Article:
THE MAN WITH THE RED BAG

Bunting tackles a distasteful subject—the power of suspicion and prejudice over the minds of otherwise ordinary people—through the eyes of a 12-year-old on a post-9/11 spring-break bus tour with his grandmother. The tour to the Grand Tetons, Yellowstone and Mount Rushmore serves as background for Kevin’s vigilant observation of one of the other passengers—a man with a dark complexion, Greek name and a red bag he won’t put down. Kevin and Geneva, a young girl on the trip, imagine that Mr. Stavros is carrying a bomb and has evil intentions, and the two of them, along with one of the adult passengers, chew relentlessly on their suspicions. Though Bunting keeps the pace quick and handles her briefly sketched characters with a sure hand (except for an occasional stumble over slang), the plot wears thin. A perceptive reader will anticipate the sad and simple answer long before the tidy ending reveals the reason that the contents of his bag are so important to him. (Fiction. 9-11)

Pub Date: Sept. 1, 2007

ISBN: 978-0-06-081828-9

Page Count: 240

Publisher: Joanna Cotler/HarperCollins

Review Posted Online: May 20, 2010

Kirkus Reviews Issue: Sept. 1, 2007

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A smart, fresh take on an old favorite makes for a terrific series kickoff

THE GREAT SHELBY HOLMES

From the Shelby Holmes series , Vol. 1

A modern Sherlock Holmes retelling brings an 11-year-old black John Watson into the sphere of know-it-all 9-year-old white detective Shelby Holmes.

John's an Army brat who's lived in four states already. Now, with his parents' divorce still fresh, the boy who's lived only on military bases must explore the wilds of Harlem. His new life in 221A Baker St. begins inauspiciously, as before he's even finished moving in, his frizzy-haired neighbor blows something up: "BOOM!" But John's great at making friends, and Shelby certainly seems like an interesting kid to know. Oddly loquacious, brusque, and extremely observant, Shelby's locally famous for solving mysteries. John’s swept up in her detecting when a wealthy, brown-skinned classmate enlists their help in the mysterious disappearance of her beloved show dog, Daisy. Whatever could have happened to the prizewinning Cavalier King Charles spaniel? Has she been swiped by a jealous competitor? Has Daisy’s trainer—mysteriously come into enough money to take a secret weekend in Cozumel—been placing bets against his own dog? Brisk pacing, likable characters, a few silly Holmes jokes ("I'm Petunia Cumberbatch," says Shelby while undercover), and a diverse neighborhood, carefully and realistically described by John, are ingredients for success.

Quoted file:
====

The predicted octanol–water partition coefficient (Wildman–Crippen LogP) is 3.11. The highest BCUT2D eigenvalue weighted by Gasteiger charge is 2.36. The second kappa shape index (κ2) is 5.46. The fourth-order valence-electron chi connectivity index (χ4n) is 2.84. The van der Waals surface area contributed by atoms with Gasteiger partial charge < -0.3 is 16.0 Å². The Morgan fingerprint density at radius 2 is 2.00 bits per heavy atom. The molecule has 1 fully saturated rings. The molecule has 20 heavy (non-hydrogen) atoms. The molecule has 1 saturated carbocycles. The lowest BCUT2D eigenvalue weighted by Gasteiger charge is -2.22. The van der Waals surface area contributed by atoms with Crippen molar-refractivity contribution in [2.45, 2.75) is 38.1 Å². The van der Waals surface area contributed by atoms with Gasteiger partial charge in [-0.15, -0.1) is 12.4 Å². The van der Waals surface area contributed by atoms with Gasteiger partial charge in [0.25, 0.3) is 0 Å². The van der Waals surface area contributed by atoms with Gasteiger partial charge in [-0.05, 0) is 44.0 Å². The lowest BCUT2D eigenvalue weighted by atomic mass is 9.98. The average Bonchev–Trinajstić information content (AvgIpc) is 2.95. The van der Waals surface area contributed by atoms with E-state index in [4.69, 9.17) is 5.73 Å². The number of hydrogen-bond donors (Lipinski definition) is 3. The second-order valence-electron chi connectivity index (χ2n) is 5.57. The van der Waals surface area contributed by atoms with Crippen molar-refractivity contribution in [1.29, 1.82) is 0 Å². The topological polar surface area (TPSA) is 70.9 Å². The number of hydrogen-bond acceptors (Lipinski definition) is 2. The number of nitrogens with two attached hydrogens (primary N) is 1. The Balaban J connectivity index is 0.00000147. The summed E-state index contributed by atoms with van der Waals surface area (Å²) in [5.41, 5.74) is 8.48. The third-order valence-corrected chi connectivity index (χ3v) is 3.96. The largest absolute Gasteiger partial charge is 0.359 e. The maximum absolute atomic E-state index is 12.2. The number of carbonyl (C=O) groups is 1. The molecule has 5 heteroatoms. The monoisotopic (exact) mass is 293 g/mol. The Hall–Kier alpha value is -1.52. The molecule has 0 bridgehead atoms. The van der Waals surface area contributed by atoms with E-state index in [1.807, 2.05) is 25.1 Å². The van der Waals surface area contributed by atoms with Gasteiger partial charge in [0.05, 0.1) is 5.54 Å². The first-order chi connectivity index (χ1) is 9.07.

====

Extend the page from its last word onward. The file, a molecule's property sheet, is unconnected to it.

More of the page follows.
A smart, fresh take on an old favorite makes for a terrific series kickoff . (Mystery. 9-11)

Pub Date: Sept. 6, 2016

ISBN: 978-1-68119-051-8

Page Count: 240

Publisher: Bloomsbury

Review Posted Online: June 22, 2016

Kirkus Reviews Issue: July 1, 2016

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THE ADVENTURES OF CAPTAIN UNDERPANTS

In the fine old tradition of James Marshall's Cut-Ups, Pilkey (God Bless the Gargoyles, 1996, etc.) introduces George Beard and Harold Hutchins, two usually responsible fourth-graders, as in ``whenever anything bad happened, George and Harold were usually responsible.'' Pranksters of the first order, George and Harold are finally nabbed by Mr. Krupp, the principal, whom they then hypnotize into believing he's Captain Underpants, a superhero of their own creation. Before they can stop him, he's out the window in cape and briefs, off to fight crime with Wedgie Power, taking on bank robbers, robot thieves—`` `You know,' said George, `up until now this story was almost believable!' ''—and ultimately the evil Dr. Diaper. Distracting Dr. Diaper with some ``fake doggy doo- doo,'' the boys save the planet, then hustle Krupp back into his clothes, just in time for—their next adventure, The Attack of the Talking Toilets, coming soon. Pilkey's stubby black-and-white cartoon figures appear on every page but can be animated in one chapter, thanks to ``Flip-O-Rama,'' where readers flip pages back and forth for the ``latest in cheesy animation technology.'' There'll be no silence in the library once readers get hold of this somewhat classier alternative to Barf-o-Rama books and their crude ilk. (Fiction. 9-11)

Pub Date: Sept. 1, 1997

ISBN: 0-590-84627-2

Page Count: 121

Publisher: Blue Sky/Scholastic

Review Posted Online: May 20, 2010

Kirkus Reviews Issue: June 1, 1997

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